The Imperative of Modernity
In The imperative of Modernity: An intellectual Biography of José Ortega y Gasset, Rockwell Gray has produced a sympathetic, incisive, and readable account of the thought of one of the twentieth century’s most neglected and at the same time most interesting intellectual figures, best known in the West as the author of such works as La deshumanizacion del arte (1925; The Dehumanization of Art and Notes on the Novel, 1948) and La rebellion de las masas (1929; The Revolt of the Masses, 1932). The imperative of Modernity fills a major gap in an understanding of twentieth century intellectual history: Up to the publication of this work there has been no standard biography of Ortega in English, and even those biographical works available in Spanish are less comprehensive than this one. A labor of love by an independent scholar, Gray’s book comes complete with an introductory biographical chapter, a bibliographical essay, and extensive but nonpedantic notes.
Gray begins by suggesting that the neglect of Ortega by students of the history of ideas is in part the result of the same forces which helped shape Ortega’s thought, which were produced by the confused state of twentieth century Spanish politics. It was only after the death of Francisco Franco that this period of Spain’s intellectual history was opened to scrutiny. Gray suggests that such neglect may even be related to the national temperament of Spain, whose definition occupied Oretega all his life: “Spaniards have preferred to keep their great men alive in ceremony and in informal memory rather than in intimate literary portraits.” Finally (and partly as a result of all these facts) Ortega’s copious writings have only recently been collected and reprinted in full.
Yet in addition to such practical factors contributing to the neglect of Ortega, Gray acknowledges that one other major reason for such neglect is the tendency on the part of historians of philosophy to see Ortega as “a derivative, popularizing thinker” who drew many of his ideas from the German philosophers whom he had assimilated as a student in Germany in his younger years. This is a more serious charge, and a potentially justified reason for neglect. As a result, Gray is obliged to confront it head-on. Drawing both on his own analysis of Ortega’s works as well as that of other commentators, he concludes that, at least in certain works, Ortega’s philosophical originality was much greater than has frequently been supposed.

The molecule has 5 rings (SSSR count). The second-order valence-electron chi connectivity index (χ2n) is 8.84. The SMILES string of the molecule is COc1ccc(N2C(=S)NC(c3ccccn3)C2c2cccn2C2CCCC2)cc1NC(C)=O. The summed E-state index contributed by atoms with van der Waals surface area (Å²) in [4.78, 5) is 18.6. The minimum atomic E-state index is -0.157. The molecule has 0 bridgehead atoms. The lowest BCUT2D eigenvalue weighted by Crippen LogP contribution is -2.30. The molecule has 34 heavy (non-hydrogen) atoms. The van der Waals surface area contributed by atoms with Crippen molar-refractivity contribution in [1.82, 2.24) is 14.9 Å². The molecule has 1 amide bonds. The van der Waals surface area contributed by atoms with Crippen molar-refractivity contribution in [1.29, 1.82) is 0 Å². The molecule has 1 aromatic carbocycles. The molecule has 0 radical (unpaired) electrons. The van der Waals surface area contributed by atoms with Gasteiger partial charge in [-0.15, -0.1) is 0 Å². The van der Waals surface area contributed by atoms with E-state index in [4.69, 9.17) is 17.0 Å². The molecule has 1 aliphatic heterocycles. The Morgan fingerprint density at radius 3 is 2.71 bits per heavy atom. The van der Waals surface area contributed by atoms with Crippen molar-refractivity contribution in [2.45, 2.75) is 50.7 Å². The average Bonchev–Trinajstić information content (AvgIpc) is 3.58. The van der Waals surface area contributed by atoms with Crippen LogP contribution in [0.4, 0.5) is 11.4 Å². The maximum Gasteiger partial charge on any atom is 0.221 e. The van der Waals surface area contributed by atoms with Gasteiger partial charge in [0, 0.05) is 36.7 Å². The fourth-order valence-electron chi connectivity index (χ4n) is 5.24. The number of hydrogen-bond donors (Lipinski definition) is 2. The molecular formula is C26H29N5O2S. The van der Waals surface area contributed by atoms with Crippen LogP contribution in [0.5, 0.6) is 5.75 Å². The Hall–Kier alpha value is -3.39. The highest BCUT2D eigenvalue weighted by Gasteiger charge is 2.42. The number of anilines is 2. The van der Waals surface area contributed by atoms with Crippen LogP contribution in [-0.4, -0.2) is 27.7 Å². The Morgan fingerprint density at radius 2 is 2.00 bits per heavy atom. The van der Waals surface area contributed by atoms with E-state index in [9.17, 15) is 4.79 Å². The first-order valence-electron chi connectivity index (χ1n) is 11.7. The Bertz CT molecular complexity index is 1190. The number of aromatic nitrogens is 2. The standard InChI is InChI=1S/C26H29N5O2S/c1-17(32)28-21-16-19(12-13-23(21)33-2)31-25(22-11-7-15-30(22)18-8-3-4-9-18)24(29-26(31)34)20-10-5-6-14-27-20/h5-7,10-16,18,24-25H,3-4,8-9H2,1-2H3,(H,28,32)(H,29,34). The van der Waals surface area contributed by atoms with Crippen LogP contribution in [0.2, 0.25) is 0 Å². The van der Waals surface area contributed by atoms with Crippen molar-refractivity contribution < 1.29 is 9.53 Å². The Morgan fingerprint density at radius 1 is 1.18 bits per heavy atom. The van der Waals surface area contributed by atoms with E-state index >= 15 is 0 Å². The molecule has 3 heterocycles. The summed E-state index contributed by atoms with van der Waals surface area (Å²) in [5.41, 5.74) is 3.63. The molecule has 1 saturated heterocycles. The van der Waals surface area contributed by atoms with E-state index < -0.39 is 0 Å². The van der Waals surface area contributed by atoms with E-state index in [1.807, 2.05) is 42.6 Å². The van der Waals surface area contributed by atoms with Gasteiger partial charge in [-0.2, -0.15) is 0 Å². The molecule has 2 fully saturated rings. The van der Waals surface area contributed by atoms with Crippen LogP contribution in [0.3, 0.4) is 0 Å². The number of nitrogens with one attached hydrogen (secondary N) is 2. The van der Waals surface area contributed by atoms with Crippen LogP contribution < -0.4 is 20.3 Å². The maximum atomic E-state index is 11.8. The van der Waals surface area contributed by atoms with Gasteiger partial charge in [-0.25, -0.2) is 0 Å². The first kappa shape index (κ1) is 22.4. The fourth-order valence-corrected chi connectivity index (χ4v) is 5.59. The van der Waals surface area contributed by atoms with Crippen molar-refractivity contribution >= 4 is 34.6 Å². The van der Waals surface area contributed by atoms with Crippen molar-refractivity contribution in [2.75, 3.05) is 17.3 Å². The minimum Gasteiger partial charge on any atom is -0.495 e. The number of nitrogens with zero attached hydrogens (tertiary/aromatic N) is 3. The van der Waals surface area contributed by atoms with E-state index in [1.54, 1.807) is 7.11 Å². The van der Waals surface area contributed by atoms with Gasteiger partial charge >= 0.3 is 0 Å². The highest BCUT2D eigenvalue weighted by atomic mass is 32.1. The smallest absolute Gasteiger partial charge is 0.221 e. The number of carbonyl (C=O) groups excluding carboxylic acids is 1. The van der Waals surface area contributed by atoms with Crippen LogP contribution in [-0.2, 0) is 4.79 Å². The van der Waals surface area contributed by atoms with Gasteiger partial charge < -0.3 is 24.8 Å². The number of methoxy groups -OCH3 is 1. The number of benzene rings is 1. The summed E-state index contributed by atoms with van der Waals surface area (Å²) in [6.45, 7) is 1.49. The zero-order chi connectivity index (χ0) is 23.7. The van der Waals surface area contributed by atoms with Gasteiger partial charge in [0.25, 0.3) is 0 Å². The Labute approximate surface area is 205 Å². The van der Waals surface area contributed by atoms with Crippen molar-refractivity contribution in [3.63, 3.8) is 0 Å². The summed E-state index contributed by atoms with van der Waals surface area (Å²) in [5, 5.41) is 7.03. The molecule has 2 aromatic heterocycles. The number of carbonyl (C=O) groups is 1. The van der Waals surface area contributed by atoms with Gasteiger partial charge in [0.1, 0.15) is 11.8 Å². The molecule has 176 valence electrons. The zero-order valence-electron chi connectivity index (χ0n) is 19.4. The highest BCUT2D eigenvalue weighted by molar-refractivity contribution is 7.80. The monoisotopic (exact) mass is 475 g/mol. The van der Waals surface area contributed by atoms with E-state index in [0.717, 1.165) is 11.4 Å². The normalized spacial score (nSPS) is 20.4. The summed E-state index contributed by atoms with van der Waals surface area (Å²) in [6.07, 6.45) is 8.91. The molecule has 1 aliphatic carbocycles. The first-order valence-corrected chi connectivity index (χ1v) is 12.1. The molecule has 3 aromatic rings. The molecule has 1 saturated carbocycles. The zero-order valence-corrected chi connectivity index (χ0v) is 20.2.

As an example he offers one of Ortega’s earliest essays, Meditaciones del Quijote (1914; Meditations on Quixote, 1961). Gray sides with Philip Silver in holding that far from merely echoing his German masters, Ortega had already worked himself free from his too-great dependence on Edmund Husserl, to whom he was in fact implicitly responding. Husserl had held that in order to achieve what he referred to as the “consciousness of” the perceived world, it was necessary to effect a suspension or bracketing—which he called the phenomenological reduction, the “epoche”—of our “natural attitude.” Ortega, in contrast, insisted that “no phenomenological reduction could miraculously remove us from our intimate entanglement” with the world. Or, as he put it somewhat more aphoristically to emphasize the fact that we are inherently involved with our surroundings, “I am myself plus my circumstance, and if I do not save it, I cannot save myself”
Though this disagreement with Husserl may seem an abstruse and a largely technical point, it is in fact central to an understanding of the way Gray perceives Ortega, for it was this rejection of Husserl’s uninvolved “suspension” of natural attitude which produced one of Ortega’s philosophically most interesting concepts, that of Ia razon vital, “living reasoning.” This notion was Ortega’s solution to what he perceived to be the crisis of modern European philosophy. He believed that modern philosophy, which he understood as having begun with Rene’ Descartes, had led to a split between rational or scientific thought and the relativisitic private perception of the individual. Ortega offered Ia razon vital as a “form of thought that would restore to each [of these two manifolds] its proper relation to the other. Reason was always rooted in life.” Gray suggests that this concept, contained in embryo in the early Meditations on Quixote, was developed throughout Ortega’s life, later finding expression in the related concept of Ia razon historica.
Even though he defends Ortega from the charges of being merely a popularizer, Gray readily concedes that “despite great efforts in the later part of his life, Ortega did not become a truly systematic thinker.” This fact in his view at least explains, if it does not justify, the widespread philosophical opinion that Ortega’s work is of less than the highest importance. Gray’s evidence seems to point in any case to a related conclusion, namely that it is precisely because Ortega did not become a systematic thinker that his works have importance today. If Ortega’s most interesting central idea is his rejection of the dichotomy of thought and world (or perhaps of two kinds of thinking: scientific and individual), it makes sense that his written works would themselves be both more fragmentary and more...
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